Academic Technology Center
Teaching with Technology Collaboratory

Seven Principles at WPI: Technology as a Lever Principle Five: Good Practice Emphasizes Time on Task

January 8, 2007

In 1987, Chickering and Gamson first published their “Seven Principles for Good Practice in Undergraduate Education.” In 1996, Chickering and Erhmann published a follow-up to this original essay taking into consideration the new and innovative technologies available at that time that would enable the implementation of these principles in the classroom entitled “Implementing the Seven Principles: Technology as a Lever.”

During the next two newsletters, we will explore ways faculty at WPI can implement the remaining seven principles into their undergraduate and graduate courses using many of the technologies and resources supported by the Academic Technology Center.

Last month, we explored the fourth principle, “Good Practice Gives Prompt Feedback.” This month, we explore the fifth principle, “Good Practice Emphasizes Time on Task.”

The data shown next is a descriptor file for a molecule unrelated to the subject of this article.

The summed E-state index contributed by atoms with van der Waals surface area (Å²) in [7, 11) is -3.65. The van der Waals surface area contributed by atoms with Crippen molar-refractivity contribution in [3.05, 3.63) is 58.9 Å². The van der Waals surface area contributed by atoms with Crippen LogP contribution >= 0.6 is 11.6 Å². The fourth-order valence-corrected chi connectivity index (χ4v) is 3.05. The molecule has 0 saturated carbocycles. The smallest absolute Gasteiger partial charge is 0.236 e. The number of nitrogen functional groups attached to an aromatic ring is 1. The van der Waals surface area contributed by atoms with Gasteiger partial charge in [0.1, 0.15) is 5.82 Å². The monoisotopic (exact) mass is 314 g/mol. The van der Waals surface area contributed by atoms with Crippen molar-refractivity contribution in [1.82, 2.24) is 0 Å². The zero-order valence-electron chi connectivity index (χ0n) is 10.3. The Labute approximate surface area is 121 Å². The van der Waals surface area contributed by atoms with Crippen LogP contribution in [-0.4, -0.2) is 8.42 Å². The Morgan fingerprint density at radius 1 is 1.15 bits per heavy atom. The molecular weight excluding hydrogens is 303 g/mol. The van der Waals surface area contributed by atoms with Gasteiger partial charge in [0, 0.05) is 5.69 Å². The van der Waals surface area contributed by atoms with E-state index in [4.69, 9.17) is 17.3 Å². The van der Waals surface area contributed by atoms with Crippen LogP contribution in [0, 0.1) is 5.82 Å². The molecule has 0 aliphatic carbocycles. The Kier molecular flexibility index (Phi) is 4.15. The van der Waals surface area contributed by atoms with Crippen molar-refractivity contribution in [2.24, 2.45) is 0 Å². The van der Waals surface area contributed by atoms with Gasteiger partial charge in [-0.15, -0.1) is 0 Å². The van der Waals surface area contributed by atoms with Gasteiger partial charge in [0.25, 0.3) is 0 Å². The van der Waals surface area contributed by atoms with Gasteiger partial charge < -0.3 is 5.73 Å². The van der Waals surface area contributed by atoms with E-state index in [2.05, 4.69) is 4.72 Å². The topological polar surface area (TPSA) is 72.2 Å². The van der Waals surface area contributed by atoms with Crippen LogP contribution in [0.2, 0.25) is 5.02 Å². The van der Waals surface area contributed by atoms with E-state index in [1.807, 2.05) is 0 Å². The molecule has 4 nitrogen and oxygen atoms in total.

Chickering and Ehrmann wrote: "Time plus energy equals learning. Learning to use one’s time well is critical for students and professionals alike. Allocating realistic amounts of time means effective learning for students and effective teaching for faculty” (1996). There are many ways by which technology can be used to improve time on task for both students and faculty in and out of the classroom.

For ideas and tips on using technology to increase time on task for both instructors and students, visit the following:

Next month we will explore the sixth principle, “Good Practice Communicates High Expectations.”


Chickering, A.W. & Gamson, Z. F. (1987). Seven principles for good practice in undergraduate education. AAHE Bulletin, 39(7), 3-7.